A night trapping at Westland Green was hard going, running the trap from 7.15 until 11.30pm by which time I had identified 18 species from 85 moths, of which 50 were square spot rustics.
New for the year moths have been Epinotia ramella (5th) Nymphula nitidulata (6th) Brown spot pinion (8th) pale mottled willow and yellow line quaker (9th.) The last 2 showing that autumn really has arrived.
Total wise, the garden species list for 2016 is now up to 355 whilst in total, 8130 moths have been identified this year made up from 232 macro species and 210 micros.
Also of note, a sub species was taken in the garden trap on the 7th, a Silver Y diminutive specimen of the sub species gammina, shown below with a pen nib for comparison.
Nymphula nitidulata

Silver Y ssp gammina

Epinotia ramella


Dichrorampha simpliciana

Oak hooktip

Brindled green

Flame carpet

Acleris rhombana

Acleris emargana

Yellow line quaker

Pale mottled willow


Another Vestal!!


This is me

This is me
At the end of another Norfolk Coastal footpath walk. 47 miles, 3 days 99 species of bird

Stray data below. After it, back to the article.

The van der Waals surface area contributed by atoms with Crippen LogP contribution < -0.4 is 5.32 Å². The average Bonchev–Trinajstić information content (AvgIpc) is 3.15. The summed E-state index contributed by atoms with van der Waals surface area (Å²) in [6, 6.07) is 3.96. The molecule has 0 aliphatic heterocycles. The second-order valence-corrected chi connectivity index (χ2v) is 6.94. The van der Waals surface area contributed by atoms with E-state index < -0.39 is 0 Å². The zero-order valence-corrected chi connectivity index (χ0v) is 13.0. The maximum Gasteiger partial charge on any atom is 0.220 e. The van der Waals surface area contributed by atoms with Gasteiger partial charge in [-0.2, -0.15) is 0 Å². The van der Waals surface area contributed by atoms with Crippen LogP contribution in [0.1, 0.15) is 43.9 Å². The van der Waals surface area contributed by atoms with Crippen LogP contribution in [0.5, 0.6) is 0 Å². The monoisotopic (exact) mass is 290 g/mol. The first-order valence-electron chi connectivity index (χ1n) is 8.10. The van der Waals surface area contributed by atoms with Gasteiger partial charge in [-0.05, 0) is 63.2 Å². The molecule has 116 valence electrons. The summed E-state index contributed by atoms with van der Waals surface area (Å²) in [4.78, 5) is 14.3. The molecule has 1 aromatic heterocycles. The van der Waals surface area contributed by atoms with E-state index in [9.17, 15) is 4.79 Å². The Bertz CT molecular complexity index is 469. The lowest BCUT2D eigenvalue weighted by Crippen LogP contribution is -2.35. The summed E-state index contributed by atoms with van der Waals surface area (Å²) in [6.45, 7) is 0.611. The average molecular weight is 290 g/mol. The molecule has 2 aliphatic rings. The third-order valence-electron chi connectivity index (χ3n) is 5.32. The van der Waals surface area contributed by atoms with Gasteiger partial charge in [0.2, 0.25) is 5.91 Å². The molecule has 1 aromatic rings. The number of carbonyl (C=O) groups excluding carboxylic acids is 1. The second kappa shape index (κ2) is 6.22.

Caley Wood view

Caley Wood view
sunshine through the canopy 29.05.08

A walk along the Warta Valley, Poznan, Poland. Feb 2007

A walk along the Warta Valley, Poznan, Poland. Feb 2007
Best birds on this walk: black and middle spotted woodpecker and short toed treecreeper

About Me

My photo
A primary school teacher for 30 years, I retired from teaching in July 2009 to set up my own science enhancement and communication company. The Primary Works offers science clubs, workshops and staged science shows nationwide. I have always been interested in bird watching since my early years. Apparently my first tick was after inquiring about a chaffinch and then receiving the Observer book of birds. By the age of 9 I had moved on to Tory Peterson's collins guide and was now involved on YOC birding holidays to Northumbria, Essex coast, Slimbridge and Yorkshire. My twitching rule is that I will willingly travel 1km for each gram the bird weighs. However, I have had many rarities just by being in the right place. I have travelled widely throughout Europe and also visited Australia and Sri Lanka. Further European destinations are planned and a bigger trip to The Crimea was planned for 2014 but now not possible. so 2014: Sri Lanka in January, Poland in April, Madeira in June and The Camargue in July. So far 2015 has been Sri Lanka in Jan, Poland in Feb, Sri Lanka in April and The Camargue coming up in 1st week of September.